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B Extra Terrestial Life Form

  1. Mar 4, 2016 #1
    Dear PF Forum,
    I would like to know if LIFE in exoplanet is possible. And if it is, how?
    When I drove my Pastor to my mother funeral, he asked me out of the blue while I was driving my car.
    "Do you believe there is another earth?"
    My immediate response would be, in parallel universe where there are Nicole Kidman, Megan Fox, Linday Lohan OR in this universe.
    "In this universe," he said.
    So there were the following problems I think.
    First, life should be in a planet or moon (as in Avatar).
    This planet must be supported by a nearby star.
    And for this star:
    I think the star cannot be too massive. I read that the comparisson between the mass of the star and its lifespan in main sequence is to the power of 3.
    For example, a 2 solar mass star will have 1/8 lifespan of our sun.
    10 solar mass star will have 1/1000 lifespan of the sun. That is: 10 million years.
    Earth develop life form in 3.9 billion years. "Only" in 600 million years ago (Cambrium) there were many multilcellular organism blooming in the ocean. Trilobite, nautilus, etc...
    And it takes 4.5 billion years for earth to develop intelligence.
    And the star cannot be too light, because if it's too cold, then the planet should be closer to the sun, then there are tidal lock problem, and radiaton.
    So how is the chance for this universe to have, IMHO, stars that are 0.8 - 1.2 solar mass?
    For these stars to have planet in their habitable zone?
    I'm not trying to bring Drake Equation, just want to lay out the facts.

    And after all those...
    What would that lifeform be?
    Will it be carbon compound? Since carbon has 4 valence and
    Abundance Element.JPG
    Carbon is abundance in the universe. I don't know if this number represents carbon in outer space nebulae, or locked in white dwarf stars.
    Silicon and Germanium have 4 valence, too. But since they are more complex than carbon, I think carbon is easier to build element compound rather than Si/Ge. And Carbon is more abundance than Si/Ge.
    And IF the lifeform in exoplanet is carbon based, would they develop DNA as their method to replicate?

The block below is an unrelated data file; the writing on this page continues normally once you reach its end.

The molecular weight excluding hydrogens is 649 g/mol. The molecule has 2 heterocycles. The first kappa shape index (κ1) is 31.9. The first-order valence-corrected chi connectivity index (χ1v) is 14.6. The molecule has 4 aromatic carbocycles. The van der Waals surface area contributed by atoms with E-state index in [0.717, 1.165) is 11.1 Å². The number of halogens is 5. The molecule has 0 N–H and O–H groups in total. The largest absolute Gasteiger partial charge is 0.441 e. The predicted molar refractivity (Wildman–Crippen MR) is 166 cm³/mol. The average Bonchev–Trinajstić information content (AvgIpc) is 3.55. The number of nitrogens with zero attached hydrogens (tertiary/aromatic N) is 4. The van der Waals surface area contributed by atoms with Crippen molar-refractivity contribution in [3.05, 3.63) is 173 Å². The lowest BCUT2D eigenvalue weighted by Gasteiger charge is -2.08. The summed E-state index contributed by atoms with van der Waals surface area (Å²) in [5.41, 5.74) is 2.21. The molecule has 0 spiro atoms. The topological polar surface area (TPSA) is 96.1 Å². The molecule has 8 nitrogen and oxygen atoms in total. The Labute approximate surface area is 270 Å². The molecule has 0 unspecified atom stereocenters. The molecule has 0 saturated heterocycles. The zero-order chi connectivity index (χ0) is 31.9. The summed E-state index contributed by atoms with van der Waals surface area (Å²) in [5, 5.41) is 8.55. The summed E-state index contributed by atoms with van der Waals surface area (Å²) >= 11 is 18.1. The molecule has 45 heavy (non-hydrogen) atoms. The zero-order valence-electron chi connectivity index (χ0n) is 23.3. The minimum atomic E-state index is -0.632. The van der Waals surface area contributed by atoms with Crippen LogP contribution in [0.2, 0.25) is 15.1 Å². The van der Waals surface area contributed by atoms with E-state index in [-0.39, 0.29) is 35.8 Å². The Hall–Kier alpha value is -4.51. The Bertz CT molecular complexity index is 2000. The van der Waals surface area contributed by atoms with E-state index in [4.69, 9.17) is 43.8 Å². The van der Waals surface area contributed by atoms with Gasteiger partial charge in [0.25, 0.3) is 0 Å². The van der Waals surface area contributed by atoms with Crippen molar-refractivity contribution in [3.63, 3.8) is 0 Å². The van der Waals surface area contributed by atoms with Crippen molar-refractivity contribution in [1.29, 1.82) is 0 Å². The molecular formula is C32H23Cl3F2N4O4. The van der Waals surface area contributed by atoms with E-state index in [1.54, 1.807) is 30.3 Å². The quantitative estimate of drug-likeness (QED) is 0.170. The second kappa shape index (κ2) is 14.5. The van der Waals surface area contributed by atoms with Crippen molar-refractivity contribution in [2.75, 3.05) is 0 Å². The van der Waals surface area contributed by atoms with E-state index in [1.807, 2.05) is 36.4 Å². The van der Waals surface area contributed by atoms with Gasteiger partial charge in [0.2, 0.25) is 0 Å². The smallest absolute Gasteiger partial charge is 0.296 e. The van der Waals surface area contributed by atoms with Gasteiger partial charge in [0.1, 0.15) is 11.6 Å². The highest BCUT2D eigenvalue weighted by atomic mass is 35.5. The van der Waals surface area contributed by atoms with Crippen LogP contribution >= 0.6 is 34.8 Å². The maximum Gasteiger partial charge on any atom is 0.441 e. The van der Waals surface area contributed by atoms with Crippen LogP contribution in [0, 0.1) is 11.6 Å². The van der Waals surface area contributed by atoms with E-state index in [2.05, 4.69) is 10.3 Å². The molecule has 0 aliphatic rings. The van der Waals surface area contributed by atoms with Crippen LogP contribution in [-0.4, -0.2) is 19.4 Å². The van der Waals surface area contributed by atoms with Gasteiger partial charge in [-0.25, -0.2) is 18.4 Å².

So my summary questions are these:
    1. Given those conditions, would extra terrestrial life be possible?
    2. IF it is possible, would it be carbon based?
    3. IF it is carbon based, would it develop DNA as their replication method?

    Thank you very much.
     
  2. jcsd
  3. Mar 4, 2016 #2

    Simon Bridge

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    Is "LIFE" different from "life"?

    That's actually a different question: it seems very unlikely that there will be a duplicate Earth out there.
    Calculations based on the probability of getting life as in a duplicate Earth biosphere are misplaced.

    You mean "carbon based" ... few biologists would consider any carbon compound to be living.
    You should think of "live" as a class of emergent properties or behaviours arising from complicated processes.

    Carbon is abundant - it is the 4th most common element in the Universe.
    Life on Earth is built mainly from 5 of the 6 most abundant elements ...

    Id life possible off the Earth: almost certainly yes.
    There would almost certainly be carbon based life off the Earth somewhere.
    Among other approaches, there will almost certainly be DNA based life elsewhere in the Universe. You are probably thinking of "reproduction" rather than replication ... DNA is not the only replicating molecule: there are many.
    Look up "RNA world".

    Basically, we'd expect the stuff we identify as "life" to be really common and turns up pretty much wherever it can possibly happen. The basic molecules are common, and you have to try hard not to get life to happen. Organisms do not have to use DNA to pass heredity, they do not need to be carbon-based. As we explore our own solar system more closely we should be able to get clues that will give us an idea of how common life is. Whatever the future outcome, the lesson of history is that treating humans as somehow special in the Universe is not the way to go. Scientific progress is made when humans are removed from the central role in Creation: it's a fundamental and important humility in Science.